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#trending: Primary 3 mathematics question with right answer marked wrong stumps Singapore netizens

SINGAPORE — A mathematics question has puzzled some people online, after a seemingly correct attempt at solving a multiplication question was marked wrong. 

A student's answer to a mathematics problem that was marked wrong.

A student's answer to a mathematics problem that was marked wrong.

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  • A Primary 3 math question with a seemingly correct method of calculation that yielded the right answer was marked wrong
  • Someone posted about it on Reddit, igniting a debate over the accuracy of the teacher’s marking
  • Some people gathered that the teacher simply made a mistake, while others suggested that it was part of the Primary 3 syllabus

SINGAPORE — A mathematics question has puzzled some people online, after a seemingly correct attempt at solving a multiplication question was marked wrong. 

Reddit user “Lhxlhx” posted a photograph of the math problem sum on the r/Singapore Reddit forum thread on Tuesday (May 9). 

Try solving this: “Mrs Kim gave 5kg of rice to each family. She gave rice to 8 families. How much rice did she give in total?”

The student, who attempted to solve the question, filled in the blanks and wrote that five times eight equals to 40.

“Lhxlhx” who had seen this on her nephew’s workbook questioned why five times eight was marked wrong, while eight times five  which works out to be 40 as well  was deemed correct by the teacher.

This post stirred up a heated debate on the forum, with Reddit users coming up with different theories on why this could be so. 

One commented: “Nothing wrong… Teacher probably needs coffee or something.”

Another agreed: “Highly likely that teacher was marking in autopilot mode. Too many worksheets already, it sometimes just becomes a blur and you don't really see what you're marking.”

Many Reddit users believed that the question was marked wrongly by mistake, while some have suggested that the teacher was probably just following the school curriculum.

They theorised that the method of solving the mathematical question was following the Primary 3 curriculum, which is the same grade level as the nephew of “Lhxlhx”.

One Reddit user said: “When I first learnt multiplication in Primary 1, my maths teacher emphasised that order matters for multiplication at this level, because at this stage, they want to make sure we understand conceptually what multiplication is."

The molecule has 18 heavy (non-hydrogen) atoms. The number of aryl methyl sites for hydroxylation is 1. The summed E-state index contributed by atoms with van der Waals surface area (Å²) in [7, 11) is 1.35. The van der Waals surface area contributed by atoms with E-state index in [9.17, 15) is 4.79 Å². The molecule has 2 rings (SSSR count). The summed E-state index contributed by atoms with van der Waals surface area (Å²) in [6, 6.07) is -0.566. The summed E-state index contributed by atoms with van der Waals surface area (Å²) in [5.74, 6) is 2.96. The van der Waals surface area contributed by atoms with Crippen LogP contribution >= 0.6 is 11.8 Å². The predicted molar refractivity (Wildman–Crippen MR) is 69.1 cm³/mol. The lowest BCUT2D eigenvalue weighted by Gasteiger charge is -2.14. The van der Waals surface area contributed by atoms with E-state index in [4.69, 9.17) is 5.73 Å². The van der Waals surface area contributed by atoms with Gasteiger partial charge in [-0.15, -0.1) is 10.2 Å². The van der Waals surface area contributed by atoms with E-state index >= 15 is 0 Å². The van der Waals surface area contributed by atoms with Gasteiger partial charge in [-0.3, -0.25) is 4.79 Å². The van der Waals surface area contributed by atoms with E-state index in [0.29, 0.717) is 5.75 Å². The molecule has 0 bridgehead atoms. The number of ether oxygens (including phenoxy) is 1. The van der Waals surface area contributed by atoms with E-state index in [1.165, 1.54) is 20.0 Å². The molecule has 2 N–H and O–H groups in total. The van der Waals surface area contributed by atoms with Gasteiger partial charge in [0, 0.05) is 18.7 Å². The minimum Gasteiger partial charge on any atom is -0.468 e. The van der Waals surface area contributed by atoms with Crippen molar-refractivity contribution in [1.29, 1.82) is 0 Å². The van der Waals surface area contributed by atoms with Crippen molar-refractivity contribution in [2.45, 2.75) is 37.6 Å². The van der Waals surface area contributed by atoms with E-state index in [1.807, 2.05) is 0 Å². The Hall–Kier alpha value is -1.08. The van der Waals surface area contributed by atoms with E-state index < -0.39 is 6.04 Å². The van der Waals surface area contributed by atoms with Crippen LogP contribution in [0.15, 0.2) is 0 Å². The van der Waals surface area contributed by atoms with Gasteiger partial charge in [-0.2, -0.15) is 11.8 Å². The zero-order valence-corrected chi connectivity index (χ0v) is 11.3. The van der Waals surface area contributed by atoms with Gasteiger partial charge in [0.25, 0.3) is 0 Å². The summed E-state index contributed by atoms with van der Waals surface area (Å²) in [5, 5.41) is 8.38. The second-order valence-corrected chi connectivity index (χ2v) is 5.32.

Another user said: "Simply put, '8 x 5 is 8 groups of 5. 5 x 8 is 5 groups of 8'. In the word question, 8 groups of 5 is correct.” 

However, one other person said that this would not be “self-evident when a kid first starts learning multiplication”.

In some curriculum, teachers might want to “emphasise the concept of multiplication as repeated adding first” and “get the kids to visualise 8 groups of 5 bags of rice, that's 5 + 5 + 5 + 5 + 5 + 5 + 5 + 5.”

Therefore, the emphasis is on the order of multiplication being eight times five, instead of the other way round, despite multiplication being commutative. 

Commutative law in math means that the same result occurs, regardless of the order of the quantities involved. For example: A x B = B x A.

On this point, some online users felt that having labels in the workings is important to avoid confusion.

“If the teacher wants to test and emphasise on whether students really understand what they're doing, then they should have insisted that the students put in the labels. Such as 8 families x 5 kg, with the labels being 'families'.”

A Redditor even found a life lesson from this entire incident: “In all honesty, though... It's a good life lesson... Authority figures are often right because of authority, and no other reason.”

Another said that this was "truly" a Singaporean experience.

Indeed, primary school mathematics questions have repeatedly made news in recent years over their difficulty levels.

A 2021 Primary School Leaving Examination (PSLE) mathematics question flummoxed Singaporeans, revolving around calculating the weight of coins.

Preceding that was the infamous 2015 Math Olympiad question that went viral internationally, for its difficulty over figuring out the birthday of a girl named Cheryl. 

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